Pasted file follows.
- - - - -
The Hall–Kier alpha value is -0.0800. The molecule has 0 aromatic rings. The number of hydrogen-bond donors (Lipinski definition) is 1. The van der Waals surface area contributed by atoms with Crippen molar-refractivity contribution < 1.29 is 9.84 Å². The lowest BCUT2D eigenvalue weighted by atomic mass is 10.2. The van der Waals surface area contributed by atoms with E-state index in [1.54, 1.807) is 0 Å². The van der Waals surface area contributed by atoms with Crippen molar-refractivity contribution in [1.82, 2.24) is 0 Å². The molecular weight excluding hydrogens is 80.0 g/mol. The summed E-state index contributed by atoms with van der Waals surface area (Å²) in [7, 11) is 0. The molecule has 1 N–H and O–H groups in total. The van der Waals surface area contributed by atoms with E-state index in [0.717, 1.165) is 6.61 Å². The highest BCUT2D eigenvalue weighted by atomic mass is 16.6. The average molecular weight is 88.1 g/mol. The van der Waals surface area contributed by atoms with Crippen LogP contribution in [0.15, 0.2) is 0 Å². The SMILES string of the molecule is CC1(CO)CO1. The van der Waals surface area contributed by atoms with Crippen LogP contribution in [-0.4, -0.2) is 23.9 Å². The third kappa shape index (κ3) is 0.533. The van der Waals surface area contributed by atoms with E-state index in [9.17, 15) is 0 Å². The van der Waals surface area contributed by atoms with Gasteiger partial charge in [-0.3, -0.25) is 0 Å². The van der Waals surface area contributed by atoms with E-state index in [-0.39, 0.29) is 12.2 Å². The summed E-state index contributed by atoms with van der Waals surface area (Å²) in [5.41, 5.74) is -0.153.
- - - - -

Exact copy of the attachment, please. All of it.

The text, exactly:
The Hall–Kier alpha value is -0.0800. The molecule has 0 aromatic rings. The number of hydrogen-bond donors (Lipinski definition) is 1. The van der Waals surface area contributed by atoms with Crippen molar-refractivity contribution < 1.29 is 9.84 Å². The lowest BCUT2D eigenvalue weighted by atomic mass is 10.2. The van der Waals surface area contributed by atoms with E-state index in [1.54, 1.807) is 0 Å². The van der Waals surface area contributed by atoms with Crippen molar-refractivity contribution in [1.82, 2.24) is 0 Å². The molecular weight excluding hydrogens is 80.0 g/mol. The summed E-state index contributed by atoms with van der Waals surface area (Å²) in [7, 11) is 0. The molecule has 1 N–H and O–H groups in total. The van der Waals surface area contributed by atoms with E-state index in [0.717, 1.165) is 6.61 Å². The highest BCUT2D eigenvalue weighted by atomic mass is 16.6. The average molecular weight is 88.1 g/mol. The van der Waals surface area contributed by atoms with Crippen LogP contribution in [0.15, 0.2) is 0 Å². The SMILES string of the molecule is CC1(CO)CO1. The van der Waals surface area contributed by atoms with Crippen LogP contribution in [-0.4, -0.2) is 23.9 Å². The third kappa shape index (κ3) is 0.533. The van der Waals surface area contributed by atoms with E-state index in [9.17, 15) is 0 Å². The van der Waals surface area contributed by atoms with Gasteiger partial charge in [-0.3, -0.25) is 0 Å². The van der Waals surface area contributed by atoms with E-state index in [-0.39, 0.29) is 12.2 Å². The summed E-state index contributed by atoms with van der Waals surface area (Å²) in [5.41, 5.74) is -0.153.